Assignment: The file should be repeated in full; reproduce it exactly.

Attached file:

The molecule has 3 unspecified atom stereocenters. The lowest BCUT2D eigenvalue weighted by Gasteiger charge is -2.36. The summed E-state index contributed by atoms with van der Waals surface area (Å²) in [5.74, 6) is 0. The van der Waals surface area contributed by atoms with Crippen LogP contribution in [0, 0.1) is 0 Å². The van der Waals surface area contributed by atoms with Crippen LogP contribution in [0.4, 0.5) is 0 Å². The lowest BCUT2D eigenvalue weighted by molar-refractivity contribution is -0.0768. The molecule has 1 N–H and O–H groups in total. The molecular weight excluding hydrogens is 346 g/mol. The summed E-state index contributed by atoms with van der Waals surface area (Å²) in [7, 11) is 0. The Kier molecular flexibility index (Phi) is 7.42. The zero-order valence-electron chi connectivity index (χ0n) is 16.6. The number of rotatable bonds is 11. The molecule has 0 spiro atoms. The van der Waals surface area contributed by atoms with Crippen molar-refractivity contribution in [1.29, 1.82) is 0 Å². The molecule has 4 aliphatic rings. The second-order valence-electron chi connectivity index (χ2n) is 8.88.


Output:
The molecule has 3 unspecified atom stereocenters. The lowest BCUT2D eigenvalue weighted by Gasteiger charge is -2.36. The summed E-state index contributed by atoms with van der Waals surface area (Å²) in [5.74, 6) is 0. The van der Waals surface area contributed by atoms with Crippen LogP contribution in [0, 0.1) is 0 Å². The van der Waals surface area contributed by atoms with Crippen LogP contribution in [0.4, 0.5) is 0 Å². The lowest BCUT2D eigenvalue weighted by molar-refractivity contribution is -0.0768. The molecule has 1 N–H and O–H groups in total. The molecular weight excluding hydrogens is 346 g/mol. The summed E-state index contributed by atoms with van der Waals surface area (Å²) in [7, 11) is 0. The Kier molecular flexibility index (Phi) is 7.42. The zero-order valence-electron chi connectivity index (χ0n) is 16.6. The number of rotatable bonds is 11. The molecule has 0 spiro atoms. The van der Waals surface area contributed by atoms with Crippen molar-refractivity contribution in [1.29, 1.82) is 0 Å². The molecule has 4 aliphatic rings. The second-order valence-electron chi connectivity index (χ2n) is 8.88.